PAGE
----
I also convert to doing delivery only. It suits my circumstances well than driving people. My concern is next year tax time, I will not collect any HST for this entire year because delivery income doesn't come with HST. So do we still have to do HST report as self employed and 0$ HST collected? (Since we have business number with CRA). Is there a different business code for Ubereats to classify when doing tax return?
 

Stephentong

Well-Known Member
I also convert to doing delivery only. It suits my circumstances well than driving people. My concern is next year tax time, I will not collect any HST for this entire year because delivery income doesn't come with HST. So do we still have to do HST report as self employed and 0$ HST collected? (Since we have business number with CRA). Is there a different business code for Ubereats to classify when doing tax return?
When filing HST report, enter your Ubereats income in your total sales and enter zero in HST amount collected.Use industry code 492110 (Courier). As a courier you are not required to register HST as you are not charging or collecting GST (interlining). but you can benefit from registering HST since you are able to claim input tax credits for hst you pay on expenses related to your interline services.
Post automatically merged:

Delivery is my money maker since four years ago. Last year I made $68,000 for UberEats. For the first three months of this year I made $17,000 for Eats. I need to do less starting from this month as soon as I knew I would receive $13,340 appreciation reward. I cannot afford to pay too much income tax. It is nightmare for last year income tax.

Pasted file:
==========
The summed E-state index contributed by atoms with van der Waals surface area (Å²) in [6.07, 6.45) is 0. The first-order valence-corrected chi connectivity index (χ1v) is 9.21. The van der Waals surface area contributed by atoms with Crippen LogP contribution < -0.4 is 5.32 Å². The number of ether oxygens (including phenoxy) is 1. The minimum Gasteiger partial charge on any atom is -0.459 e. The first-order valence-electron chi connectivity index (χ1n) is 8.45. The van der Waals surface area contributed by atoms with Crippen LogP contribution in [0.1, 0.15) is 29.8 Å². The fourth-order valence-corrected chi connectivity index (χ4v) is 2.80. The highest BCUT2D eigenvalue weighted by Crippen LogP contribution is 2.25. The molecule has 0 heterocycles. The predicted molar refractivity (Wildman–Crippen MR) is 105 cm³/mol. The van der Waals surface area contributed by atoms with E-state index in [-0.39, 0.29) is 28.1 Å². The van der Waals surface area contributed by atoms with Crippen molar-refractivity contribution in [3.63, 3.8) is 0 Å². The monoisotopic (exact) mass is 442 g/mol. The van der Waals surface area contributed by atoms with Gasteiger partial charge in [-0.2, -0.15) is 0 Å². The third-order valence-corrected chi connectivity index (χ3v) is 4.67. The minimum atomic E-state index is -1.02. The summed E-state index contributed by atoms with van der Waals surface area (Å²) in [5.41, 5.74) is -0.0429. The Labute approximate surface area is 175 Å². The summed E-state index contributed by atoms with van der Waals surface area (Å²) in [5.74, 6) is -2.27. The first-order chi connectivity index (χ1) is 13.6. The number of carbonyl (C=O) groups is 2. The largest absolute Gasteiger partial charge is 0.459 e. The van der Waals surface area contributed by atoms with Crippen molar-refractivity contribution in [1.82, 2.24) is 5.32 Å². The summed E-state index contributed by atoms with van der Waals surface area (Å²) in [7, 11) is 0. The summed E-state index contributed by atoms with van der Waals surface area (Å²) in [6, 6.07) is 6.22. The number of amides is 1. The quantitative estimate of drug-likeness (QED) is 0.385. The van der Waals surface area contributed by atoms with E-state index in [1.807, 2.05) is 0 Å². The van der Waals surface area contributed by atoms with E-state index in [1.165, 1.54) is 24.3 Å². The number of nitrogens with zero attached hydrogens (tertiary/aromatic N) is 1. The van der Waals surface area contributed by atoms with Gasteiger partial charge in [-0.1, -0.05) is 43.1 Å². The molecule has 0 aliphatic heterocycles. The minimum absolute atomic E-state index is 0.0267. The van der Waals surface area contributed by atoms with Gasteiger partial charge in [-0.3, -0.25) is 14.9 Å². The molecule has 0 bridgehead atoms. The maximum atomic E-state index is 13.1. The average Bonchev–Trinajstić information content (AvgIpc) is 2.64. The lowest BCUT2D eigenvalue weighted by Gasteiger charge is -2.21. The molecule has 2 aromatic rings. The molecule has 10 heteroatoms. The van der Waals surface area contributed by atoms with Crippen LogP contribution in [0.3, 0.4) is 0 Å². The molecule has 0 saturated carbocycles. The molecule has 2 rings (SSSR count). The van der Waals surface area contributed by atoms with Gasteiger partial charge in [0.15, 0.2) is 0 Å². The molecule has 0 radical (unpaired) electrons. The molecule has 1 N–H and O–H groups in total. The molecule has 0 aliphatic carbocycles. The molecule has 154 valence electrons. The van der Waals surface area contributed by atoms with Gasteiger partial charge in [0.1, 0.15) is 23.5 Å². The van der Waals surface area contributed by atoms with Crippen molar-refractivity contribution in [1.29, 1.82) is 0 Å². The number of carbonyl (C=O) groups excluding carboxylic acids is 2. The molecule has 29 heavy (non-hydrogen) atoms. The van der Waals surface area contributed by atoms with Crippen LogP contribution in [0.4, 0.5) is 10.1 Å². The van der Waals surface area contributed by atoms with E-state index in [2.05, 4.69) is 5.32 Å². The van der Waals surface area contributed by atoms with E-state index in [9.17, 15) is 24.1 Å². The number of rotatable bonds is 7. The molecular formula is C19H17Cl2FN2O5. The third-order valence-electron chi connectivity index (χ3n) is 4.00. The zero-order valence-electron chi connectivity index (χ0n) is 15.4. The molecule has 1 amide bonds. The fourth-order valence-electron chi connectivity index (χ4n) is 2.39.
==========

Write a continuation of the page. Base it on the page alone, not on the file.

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Yam Digger

Well-Known Member
My little bro did UberEATS only (car too old for X) until recently. He used to go out on Monday Friday, and Saturday. I was talking to him about it last night and he says it’s so slow, he doesn’t bother with it anymore. Not worth his time.

Too many drivers, he says. Told me how he saw this really old Chinese couple who could barely walk doing EATS as a team. They came into Micky D’s with an iPad that had cellular data on it to do a delivery. When he saw that, he realized, that’s it. This gig is done.
 

djmc

Active Member
You say there is no bag requirements for Uber, but for some restaurants there is bag requirements. You get a special message with every delivery. The message might say, "please bring the delivery bag." Usually pizza places and those higher-class restaurants will say delivery bag is requirement. McDonalds uses its own bags.

I wouldn't call food delivery a "money maker." It doesn't take much skills except having a driving license, maybe. The real money makers are jobs that actually use a big skill set.
The new money maker is being creative and original instead of doing what everyone else is doing :wink: